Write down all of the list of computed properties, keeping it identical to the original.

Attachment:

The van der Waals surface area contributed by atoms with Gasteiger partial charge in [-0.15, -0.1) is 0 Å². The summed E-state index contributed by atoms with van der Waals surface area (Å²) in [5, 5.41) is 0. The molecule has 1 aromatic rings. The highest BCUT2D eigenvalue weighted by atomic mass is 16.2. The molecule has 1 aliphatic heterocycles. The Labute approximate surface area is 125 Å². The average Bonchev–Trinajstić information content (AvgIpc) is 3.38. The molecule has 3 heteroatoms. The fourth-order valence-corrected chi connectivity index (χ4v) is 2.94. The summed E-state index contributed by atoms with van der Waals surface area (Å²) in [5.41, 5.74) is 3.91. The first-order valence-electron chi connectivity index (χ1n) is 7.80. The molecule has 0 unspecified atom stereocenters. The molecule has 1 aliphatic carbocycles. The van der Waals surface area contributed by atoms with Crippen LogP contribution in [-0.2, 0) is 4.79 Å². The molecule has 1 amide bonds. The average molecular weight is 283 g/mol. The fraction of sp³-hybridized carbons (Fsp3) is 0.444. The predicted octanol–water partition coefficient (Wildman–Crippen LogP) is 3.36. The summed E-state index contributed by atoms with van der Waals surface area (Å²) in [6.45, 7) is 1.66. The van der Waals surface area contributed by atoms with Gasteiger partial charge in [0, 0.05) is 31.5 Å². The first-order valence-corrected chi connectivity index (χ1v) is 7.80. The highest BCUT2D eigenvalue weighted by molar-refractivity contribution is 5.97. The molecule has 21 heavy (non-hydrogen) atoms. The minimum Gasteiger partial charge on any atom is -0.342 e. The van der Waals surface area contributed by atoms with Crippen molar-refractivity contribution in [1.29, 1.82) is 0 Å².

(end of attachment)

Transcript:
The van der Waals surface area contributed by atoms with Gasteiger partial charge in [-0.15, -0.1) is 0 Å². The summed E-state index contributed by atoms with van der Waals surface area (Å²) in [5, 5.41) is 0. The molecule has 1 aromatic rings. The highest BCUT2D eigenvalue weighted by atomic mass is 16.2. The molecule has 1 aliphatic heterocycles. The Labute approximate surface area is 125 Å². The average Bonchev–Trinajstić information content (AvgIpc) is 3.38. The molecule has 3 heteroatoms. The fourth-order valence-corrected chi connectivity index (χ4v) is 2.94. The summed E-state index contributed by atoms with van der Waals surface area (Å²) in [5.41, 5.74) is 3.91. The first-order valence-electron chi connectivity index (χ1n) is 7.80. The molecule has 0 unspecified atom stereocenters. The molecule has 1 aliphatic carbocycles. The van der Waals surface area contributed by atoms with Crippen LogP contribution in [-0.2, 0) is 4.79 Å². The molecule has 1 amide bonds. The average molecular weight is 283 g/mol. The fraction of sp³-hybridized carbons (Fsp3) is 0.444. The predicted octanol–water partition coefficient (Wildman–Crippen LogP) is 3.36. The summed E-state index contributed by atoms with van der Waals surface area (Å²) in [6.45, 7) is 1.66. The van der Waals surface area contributed by atoms with Gasteiger partial charge in [0, 0.05) is 31.5 Å². The first-order valence-corrected chi connectivity index (χ1v) is 7.80. The highest BCUT2D eigenvalue weighted by molar-refractivity contribution is 5.97. The molecule has 21 heavy (non-hydrogen) atoms. The minimum Gasteiger partial charge on any atom is -0.342 e. The van der Waals surface area contributed by atoms with Crippen molar-refractivity contribution in [1.29, 1.82) is 0 Å².